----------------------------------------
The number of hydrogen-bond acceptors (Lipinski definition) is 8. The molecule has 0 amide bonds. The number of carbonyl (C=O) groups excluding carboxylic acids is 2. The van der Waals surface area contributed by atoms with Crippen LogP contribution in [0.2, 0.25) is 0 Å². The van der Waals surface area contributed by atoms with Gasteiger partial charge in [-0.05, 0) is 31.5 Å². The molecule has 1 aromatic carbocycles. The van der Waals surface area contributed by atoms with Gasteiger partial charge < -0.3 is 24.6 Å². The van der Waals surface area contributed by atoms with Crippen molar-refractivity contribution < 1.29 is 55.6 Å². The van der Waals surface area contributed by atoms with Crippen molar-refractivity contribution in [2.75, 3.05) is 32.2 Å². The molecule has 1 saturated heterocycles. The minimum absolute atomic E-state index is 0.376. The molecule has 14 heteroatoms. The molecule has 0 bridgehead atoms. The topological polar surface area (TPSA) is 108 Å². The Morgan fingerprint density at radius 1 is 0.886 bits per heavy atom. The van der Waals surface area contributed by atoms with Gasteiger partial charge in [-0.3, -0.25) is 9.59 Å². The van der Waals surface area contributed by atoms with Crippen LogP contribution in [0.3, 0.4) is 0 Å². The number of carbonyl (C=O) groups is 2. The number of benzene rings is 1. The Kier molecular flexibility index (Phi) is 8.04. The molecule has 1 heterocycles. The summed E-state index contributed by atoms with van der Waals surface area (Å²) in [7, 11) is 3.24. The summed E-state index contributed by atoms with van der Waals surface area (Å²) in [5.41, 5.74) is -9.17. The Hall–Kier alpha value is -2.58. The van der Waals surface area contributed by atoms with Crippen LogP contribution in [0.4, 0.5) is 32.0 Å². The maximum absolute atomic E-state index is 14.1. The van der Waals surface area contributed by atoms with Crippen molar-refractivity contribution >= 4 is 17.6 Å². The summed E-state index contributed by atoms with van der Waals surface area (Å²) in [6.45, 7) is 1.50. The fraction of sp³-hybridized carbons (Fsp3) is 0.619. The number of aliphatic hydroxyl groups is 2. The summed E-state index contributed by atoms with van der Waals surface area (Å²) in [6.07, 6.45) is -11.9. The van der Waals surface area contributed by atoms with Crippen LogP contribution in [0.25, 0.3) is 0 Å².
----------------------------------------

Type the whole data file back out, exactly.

The number of hydrogen-bond acceptors (Lipinski definition) is 8. The molecule has 0 amide bonds. The number of carbonyl (C=O) groups excluding carboxylic acids is 2. The van der Waals surface area contributed by atoms with Crippen LogP contribution in [0.2, 0.25) is 0 Å². The van der Waals surface area contributed by atoms with Gasteiger partial charge in [-0.05, 0) is 31.5 Å². The molecule has 1 aromatic carbocycles. The van der Waals surface area contributed by atoms with Gasteiger partial charge < -0.3 is 24.6 Å². The van der Waals surface area contributed by atoms with Crippen molar-refractivity contribution < 1.29 is 55.6 Å². The van der Waals surface area contributed by atoms with Crippen molar-refractivity contribution in [2.75, 3.05) is 32.2 Å². The molecule has 1 saturated heterocycles. The minimum absolute atomic E-state index is 0.376. The molecule has 14 heteroatoms. The molecule has 0 bridgehead atoms. The topological polar surface area (TPSA) is 108 Å². The Morgan fingerprint density at radius 1 is 0.886 bits per heavy atom. The van der Waals surface area contributed by atoms with Gasteiger partial charge in [-0.3, -0.25) is 9.59 Å². The van der Waals surface area contributed by atoms with Crippen LogP contribution in [0.3, 0.4) is 0 Å². The number of carbonyl (C=O) groups is 2. The number of benzene rings is 1. The Kier molecular flexibility index (Phi) is 8.04. The molecule has 1 heterocycles. The summed E-state index contributed by atoms with van der Waals surface area (Å²) in [7, 11) is 3.24. The summed E-state index contributed by atoms with van der Waals surface area (Å²) in [5.41, 5.74) is -9.17. The Hall–Kier alpha value is -2.58. The van der Waals surface area contributed by atoms with Crippen LogP contribution in [0.4, 0.5) is 32.0 Å². The maximum absolute atomic E-state index is 14.1. The van der Waals surface area contributed by atoms with Crippen molar-refractivity contribution >= 4 is 17.6 Å². The summed E-state index contributed by atoms with van der Waals surface area (Å²) in [6.45, 7) is 1.50. The fraction of sp³-hybridized carbons (Fsp3) is 0.619. The number of aliphatic hydroxyl groups is 2. The summed E-state index contributed by atoms with van der Waals surface area (Å²) in [6.07, 6.45) is -11.9. The van der Waals surface area contributed by atoms with Crippen LogP contribution in [0.25, 0.3) is 0 Å².